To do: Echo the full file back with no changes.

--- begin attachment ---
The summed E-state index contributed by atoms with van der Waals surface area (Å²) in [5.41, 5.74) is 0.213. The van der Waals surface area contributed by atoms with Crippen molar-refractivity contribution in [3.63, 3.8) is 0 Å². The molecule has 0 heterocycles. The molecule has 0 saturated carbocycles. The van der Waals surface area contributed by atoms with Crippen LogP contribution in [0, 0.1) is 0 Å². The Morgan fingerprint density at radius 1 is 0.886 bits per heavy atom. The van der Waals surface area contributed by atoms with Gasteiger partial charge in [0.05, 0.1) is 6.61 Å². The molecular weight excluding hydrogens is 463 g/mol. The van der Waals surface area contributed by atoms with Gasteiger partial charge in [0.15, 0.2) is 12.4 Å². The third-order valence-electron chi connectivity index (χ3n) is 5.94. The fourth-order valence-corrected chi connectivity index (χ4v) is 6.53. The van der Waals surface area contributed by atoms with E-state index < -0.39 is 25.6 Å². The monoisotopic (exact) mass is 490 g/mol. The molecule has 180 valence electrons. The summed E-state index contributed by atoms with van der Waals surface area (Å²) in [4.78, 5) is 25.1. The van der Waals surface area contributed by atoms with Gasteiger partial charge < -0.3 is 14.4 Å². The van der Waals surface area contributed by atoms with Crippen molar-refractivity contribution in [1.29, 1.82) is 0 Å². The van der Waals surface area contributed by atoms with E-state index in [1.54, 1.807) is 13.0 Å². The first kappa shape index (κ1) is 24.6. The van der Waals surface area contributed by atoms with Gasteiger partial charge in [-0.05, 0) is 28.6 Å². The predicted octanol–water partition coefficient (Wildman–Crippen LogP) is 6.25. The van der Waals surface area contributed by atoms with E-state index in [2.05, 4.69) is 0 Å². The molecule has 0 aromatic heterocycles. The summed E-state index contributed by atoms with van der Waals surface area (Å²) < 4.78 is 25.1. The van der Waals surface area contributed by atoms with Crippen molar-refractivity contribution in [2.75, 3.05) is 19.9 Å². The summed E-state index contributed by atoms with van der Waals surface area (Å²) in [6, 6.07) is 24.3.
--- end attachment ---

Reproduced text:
The summed E-state index contributed by atoms with van der Waals surface area (Å²) in [5.41, 5.74) is 0.213. The van der Waals surface area contributed by atoms with Crippen molar-refractivity contribution in [3.63, 3.8) is 0 Å². The molecule has 0 heterocycles. The molecule has 0 saturated carbocycles. The van der Waals surface area contributed by atoms with Crippen LogP contribution in [0, 0.1) is 0 Å². The Morgan fingerprint density at radius 1 is 0.886 bits per heavy atom. The van der Waals surface area contributed by atoms with Gasteiger partial charge in [0.05, 0.1) is 6.61 Å². The molecular weight excluding hydrogens is 463 g/mol. The van der Waals surface area contributed by atoms with Gasteiger partial charge in [0.15, 0.2) is 12.4 Å². The third-order valence-electron chi connectivity index (χ3n) is 5.94. The fourth-order valence-corrected chi connectivity index (χ4v) is 6.53. The van der Waals surface area contributed by atoms with E-state index < -0.39 is 25.6 Å². The monoisotopic (exact) mass is 490 g/mol. The molecule has 180 valence electrons. The summed E-state index contributed by atoms with van der Waals surface area (Å²) in [4.78, 5) is 25.1. The van der Waals surface area contributed by atoms with Gasteiger partial charge < -0.3 is 14.4 Å². The van der Waals surface area contributed by atoms with Crippen molar-refractivity contribution in [1.29, 1.82) is 0 Å². The van der Waals surface area contributed by atoms with E-state index in [1.54, 1.807) is 13.0 Å². The first kappa shape index (κ1) is 24.6. The van der Waals surface area contributed by atoms with Gasteiger partial charge in [-0.05, 0) is 28.6 Å². The predicted octanol–water partition coefficient (Wildman–Crippen LogP) is 6.25. The van der Waals surface area contributed by atoms with E-state index in [2.05, 4.69) is 0 Å². The molecule has 0 aromatic heterocycles. The summed E-state index contributed by atoms with van der Waals surface area (Å²) < 4.78 is 25.1. The van der Waals surface area contributed by atoms with Crippen molar-refractivity contribution in [2.75, 3.05) is 19.9 Å². The summed E-state index contributed by atoms with van der Waals surface area (Å²) in [6, 6.07) is 24.3.